As an employer, what should I know about Patient Assistance Programs (aka drug coupons)?

Jan 03, 2013

Recently, there has been a proliferation of advertisements from brand name pharmaceutical manufacturers indicating that they will pay the cost difference between a generic and the brand name drug. For example, Lipitor is a common brand name cholesterol lowering drug manufactured by Pfizer and its patent has expired. To ensure that patients continue to take Lipitor instead of the generic equivalent, Pfizer has created a drug card that pharmacists can use to pay for the cost difference between the generic and Lipitor. In the US, these programs are often referred to as “drug coupons” and in Canada, these are called “Patient Assistance Programs” (PAP).

At first glance, most employers will think that this is great as it will help their plans and employees without costing them anything more but,  if any of the below points apply to your current benefit plan, you would unfortunately not be able to take full advantage of PAPs.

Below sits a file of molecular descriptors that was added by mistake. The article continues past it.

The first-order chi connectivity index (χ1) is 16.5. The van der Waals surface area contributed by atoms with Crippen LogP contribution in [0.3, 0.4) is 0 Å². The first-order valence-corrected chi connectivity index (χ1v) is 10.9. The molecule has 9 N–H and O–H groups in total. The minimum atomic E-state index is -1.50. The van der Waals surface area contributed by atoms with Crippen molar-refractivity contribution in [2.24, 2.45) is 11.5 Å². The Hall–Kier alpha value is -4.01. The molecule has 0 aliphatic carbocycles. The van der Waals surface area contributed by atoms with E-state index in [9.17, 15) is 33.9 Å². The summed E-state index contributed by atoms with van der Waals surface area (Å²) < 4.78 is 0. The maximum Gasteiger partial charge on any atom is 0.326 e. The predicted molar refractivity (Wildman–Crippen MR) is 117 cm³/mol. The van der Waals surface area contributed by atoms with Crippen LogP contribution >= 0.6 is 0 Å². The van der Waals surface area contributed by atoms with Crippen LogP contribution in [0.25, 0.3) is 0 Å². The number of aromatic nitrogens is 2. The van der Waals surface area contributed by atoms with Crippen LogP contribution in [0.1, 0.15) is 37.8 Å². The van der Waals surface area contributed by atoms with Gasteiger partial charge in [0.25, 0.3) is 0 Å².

• Your plan reimburses brand name drugs
  • Your plan reimburses generic drugs unless the doctor notes “no substitution”
  • Your plan does not have a drug card

 

If your plan reimburses brand name drugs or if a doctor indicates “no substitution” on the prescription, the PAPs would not apply to you because your plan will pay for the brand name drug (Ie. Lipitor). In fact, if your plan pays for brand name drugs and your employees’ plan is coordinated with a spouse’s plan, your plan could be taking up a larger portion of the drug bill if the spouse’s plan is mandatory generic drugs only.

To fully take advantage of the PAP, your drug plan design would have to be mandatory generic which means that even if a doctor writes “no substitution”, your plan will only pay for the cost of the generic drug.  However, it should be noted that there could still be reimbursement for single source drugs (drugs that do not have a generic equivalent).

Discussions surrounding drug plan designs can be quite complex and there is no “one fits all” formula that will help contain rising drug costs. A mandatory generic drug formulary may not appropriate for many employers, however, with the increasingly number of PAPs available to patients, an understanding of the context in which they operate will better equip you to make informed decisions on your drug plan design.

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